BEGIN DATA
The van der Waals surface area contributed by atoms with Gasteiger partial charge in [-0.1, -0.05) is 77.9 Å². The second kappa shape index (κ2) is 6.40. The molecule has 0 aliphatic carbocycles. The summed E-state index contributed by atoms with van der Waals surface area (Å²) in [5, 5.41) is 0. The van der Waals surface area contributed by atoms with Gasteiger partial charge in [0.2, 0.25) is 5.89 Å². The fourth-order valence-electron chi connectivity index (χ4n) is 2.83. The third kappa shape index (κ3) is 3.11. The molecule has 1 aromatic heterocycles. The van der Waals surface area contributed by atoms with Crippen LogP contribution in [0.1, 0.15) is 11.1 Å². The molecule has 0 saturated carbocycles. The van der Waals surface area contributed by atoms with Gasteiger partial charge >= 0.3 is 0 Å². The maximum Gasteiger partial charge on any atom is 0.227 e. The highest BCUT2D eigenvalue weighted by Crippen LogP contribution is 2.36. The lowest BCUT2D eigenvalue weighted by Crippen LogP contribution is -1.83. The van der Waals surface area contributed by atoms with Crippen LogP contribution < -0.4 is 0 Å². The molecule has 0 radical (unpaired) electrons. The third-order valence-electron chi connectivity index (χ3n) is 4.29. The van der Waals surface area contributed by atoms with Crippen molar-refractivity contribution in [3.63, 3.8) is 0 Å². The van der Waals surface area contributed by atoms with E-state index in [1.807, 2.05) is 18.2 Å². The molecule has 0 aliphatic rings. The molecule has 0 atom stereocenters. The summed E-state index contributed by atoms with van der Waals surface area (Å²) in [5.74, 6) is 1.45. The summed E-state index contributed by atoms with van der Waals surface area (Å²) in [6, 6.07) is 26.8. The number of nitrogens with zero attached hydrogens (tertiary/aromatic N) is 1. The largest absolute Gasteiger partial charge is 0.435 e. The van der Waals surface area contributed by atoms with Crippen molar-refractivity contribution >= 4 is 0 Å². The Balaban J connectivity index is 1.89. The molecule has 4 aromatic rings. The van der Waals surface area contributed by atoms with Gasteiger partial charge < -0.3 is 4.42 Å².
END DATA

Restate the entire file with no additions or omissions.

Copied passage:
The van der Waals surface area contributed by atoms with Gasteiger partial charge in [-0.1, -0.05) is 77.9 Å². The second kappa shape index (κ2) is 6.40. The molecule has 0 aliphatic carbocycles. The summed E-state index contributed by atoms with van der Waals surface area (Å²) in [5, 5.41) is 0. The van der Waals surface area contributed by atoms with Gasteiger partial charge in [0.2, 0.25) is 5.89 Å². The fourth-order valence-electron chi connectivity index (χ4n) is 2.83. The third kappa shape index (κ3) is 3.11. The molecule has 1 aromatic heterocycles. The van der Waals surface area contributed by atoms with Crippen LogP contribution in [0.1, 0.15) is 11.1 Å². The molecule has 0 saturated carbocycles. The van der Waals surface area contributed by atoms with Gasteiger partial charge >= 0.3 is 0 Å². The maximum Gasteiger partial charge on any atom is 0.227 e. The highest BCUT2D eigenvalue weighted by Crippen LogP contribution is 2.36. The lowest BCUT2D eigenvalue weighted by Crippen LogP contribution is -1.83. The van der Waals surface area contributed by atoms with Crippen LogP contribution < -0.4 is 0 Å². The molecule has 0 radical (unpaired) electrons. The third-order valence-electron chi connectivity index (χ3n) is 4.29. The van der Waals surface area contributed by atoms with Crippen molar-refractivity contribution in [3.63, 3.8) is 0 Å². The van der Waals surface area contributed by atoms with E-state index in [1.807, 2.05) is 18.2 Å². The molecule has 0 aliphatic rings. The molecule has 0 atom stereocenters. The summed E-state index contributed by atoms with van der Waals surface area (Å²) in [5.74, 6) is 1.45. The summed E-state index contributed by atoms with van der Waals surface area (Å²) in [6, 6.07) is 26.8. The number of nitrogens with zero attached hydrogens (tertiary/aromatic N) is 1. The largest absolute Gasteiger partial charge is 0.435 e. The van der Waals surface area contributed by atoms with Crippen molar-refractivity contribution >= 4 is 0 Å². The Balaban J connectivity index is 1.89. The molecule has 4 aromatic rings. The van der Waals surface area contributed by atoms with Gasteiger partial charge < -0.3 is 4.42 Å².